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Job Order and Process Costing

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Job Order and Process Costing

Costing methods are used to calculate costs for a job or product. The two costing methods that will be discussed in this paper are job order costing and process costing. Both methods are defined, takes into account different production levels, provides for applications, lists the benefits of using each costing method, and finally discusses the similarities and differences.

Job order costing: “the assignment of costs to a specific manufacturing job. Employees are expected to track their time by job, and all materials are assigned to jobs. Overhead is allocated to jobs, as well.” (Bragg, 2018)

Job order costing is a method used by companies to track costs for each job completed. These jobs are unique in that each will be different and therefore, costs associated with each job will be different too. The different costs associated with each job results in a sales price that is specifically related to the client’s needs and specifications, as well as a one-off profit margin for the particular job. Example businesses that would use this costing method are airplane and yacht manufacturers, consulting and legal firms, auto mechanics, and print shops to name a few.

Job order costing involves a thorough collection of the product’s direct costs (direct material and direct labour) and indirect costs (manufacturing overhead). Indirect cost is calculated based on a cost-allocation process which is applied to each product. Each product manufactured will make use of a job-order cost sheet. The process involves identifying the product, calculating direct costs, calculating indirect costs by using the cost allocation base for each cost, summing up these costs, and finally calculating revenue. (, n.d.)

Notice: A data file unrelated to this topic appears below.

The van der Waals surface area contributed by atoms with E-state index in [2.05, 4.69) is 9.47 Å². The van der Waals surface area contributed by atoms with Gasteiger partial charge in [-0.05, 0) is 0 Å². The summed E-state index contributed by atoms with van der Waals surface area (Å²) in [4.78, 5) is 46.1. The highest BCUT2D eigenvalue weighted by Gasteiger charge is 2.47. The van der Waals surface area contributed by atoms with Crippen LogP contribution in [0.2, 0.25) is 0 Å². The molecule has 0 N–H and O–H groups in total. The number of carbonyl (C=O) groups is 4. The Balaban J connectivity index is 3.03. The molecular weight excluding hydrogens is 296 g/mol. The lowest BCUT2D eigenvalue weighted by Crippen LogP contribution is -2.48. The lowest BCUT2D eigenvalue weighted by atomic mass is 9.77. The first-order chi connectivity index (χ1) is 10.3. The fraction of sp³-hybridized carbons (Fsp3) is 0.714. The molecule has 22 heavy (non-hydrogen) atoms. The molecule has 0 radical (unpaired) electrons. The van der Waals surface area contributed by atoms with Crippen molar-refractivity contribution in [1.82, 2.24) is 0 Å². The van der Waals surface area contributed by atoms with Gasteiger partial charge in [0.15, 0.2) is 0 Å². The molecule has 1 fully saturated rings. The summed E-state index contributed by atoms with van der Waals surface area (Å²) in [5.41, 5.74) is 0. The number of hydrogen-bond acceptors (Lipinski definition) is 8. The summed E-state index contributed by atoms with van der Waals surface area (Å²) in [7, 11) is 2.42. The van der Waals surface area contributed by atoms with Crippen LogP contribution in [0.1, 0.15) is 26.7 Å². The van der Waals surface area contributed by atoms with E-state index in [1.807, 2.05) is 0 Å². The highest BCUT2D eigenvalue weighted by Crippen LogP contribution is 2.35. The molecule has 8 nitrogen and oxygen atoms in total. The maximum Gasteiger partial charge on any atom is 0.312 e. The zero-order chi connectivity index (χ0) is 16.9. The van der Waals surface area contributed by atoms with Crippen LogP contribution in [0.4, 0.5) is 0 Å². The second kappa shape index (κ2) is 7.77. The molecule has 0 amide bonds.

Benefits for using the job order costing method include:

• Profits can be calculated on individual jobs.

• Helps to monitor performance concerning cost-control, efficiency and productivity. (Ingram, 2018)

Process costing: “the accumulation of labor, material, and overhead costs across entire departments or entities, with the total production cost then being allocated to individual units.” (Bragg, 2018)

Process costing is a method used by companies to track costs over a large number of units, usually in long production runs. These units are identical or standardised, and therefore costs will be divided equally. For a business, costs can be controlled at a departmental level, and decisions can be made for entire departments concerning cost-control, efficiency, productivity and profitability. This also results in a more favourable cost for a client buying one of the products, as costs are distributed evenly over a large number of products. Example businesses will include food production, chemical manufacturers, and auto-assembly plants.

Similar to job order costing, process costing involves collecting the product’s direct (direct material and direct labour) and indirect costs (manufacturing overhead). The two methods differ when it comes to calculating the indirect



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